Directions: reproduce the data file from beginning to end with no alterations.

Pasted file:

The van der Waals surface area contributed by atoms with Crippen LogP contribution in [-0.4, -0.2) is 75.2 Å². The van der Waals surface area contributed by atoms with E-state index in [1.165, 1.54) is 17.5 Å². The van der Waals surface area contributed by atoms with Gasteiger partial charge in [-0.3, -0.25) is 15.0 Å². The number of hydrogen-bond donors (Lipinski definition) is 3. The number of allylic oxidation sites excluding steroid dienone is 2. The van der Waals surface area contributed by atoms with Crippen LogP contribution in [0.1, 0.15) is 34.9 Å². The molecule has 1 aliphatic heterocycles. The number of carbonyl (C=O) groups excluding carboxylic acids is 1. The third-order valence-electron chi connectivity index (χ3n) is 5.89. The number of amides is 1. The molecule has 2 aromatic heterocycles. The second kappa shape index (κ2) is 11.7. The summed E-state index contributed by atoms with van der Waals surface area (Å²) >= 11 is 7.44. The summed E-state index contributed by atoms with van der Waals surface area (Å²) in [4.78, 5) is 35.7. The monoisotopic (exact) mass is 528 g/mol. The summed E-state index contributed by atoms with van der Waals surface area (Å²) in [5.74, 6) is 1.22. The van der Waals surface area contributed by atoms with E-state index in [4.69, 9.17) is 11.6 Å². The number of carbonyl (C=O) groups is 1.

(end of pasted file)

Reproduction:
The van der Waals surface area contributed by atoms with Crippen LogP contribution in [-0.4, -0.2) is 75.2 Å². The van der Waals surface area contributed by atoms with E-state index in [1.165, 1.54) is 17.5 Å². The van der Waals surface area contributed by atoms with Gasteiger partial charge in [-0.3, -0.25) is 15.0 Å². The number of hydrogen-bond donors (Lipinski definition) is 3. The number of allylic oxidation sites excluding steroid dienone is 2. The van der Waals surface area contributed by atoms with Crippen LogP contribution in [0.1, 0.15) is 34.9 Å². The molecule has 1 aliphatic heterocycles. The number of carbonyl (C=O) groups excluding carboxylic acids is 1. The third-order valence-electron chi connectivity index (χ3n) is 5.89. The number of amides is 1. The molecule has 2 aromatic heterocycles. The second kappa shape index (κ2) is 11.7. The summed E-state index contributed by atoms with van der Waals surface area (Å²) >= 11 is 7.44. The summed E-state index contributed by atoms with van der Waals surface area (Å²) in [4.78, 5) is 35.7. The monoisotopic (exact) mass is 528 g/mol. The summed E-state index contributed by atoms with van der Waals surface area (Å²) in [5.74, 6) is 1.22. The van der Waals surface area contributed by atoms with E-state index in [4.69, 9.17) is 11.6 Å². The number of carbonyl (C=O) groups is 1.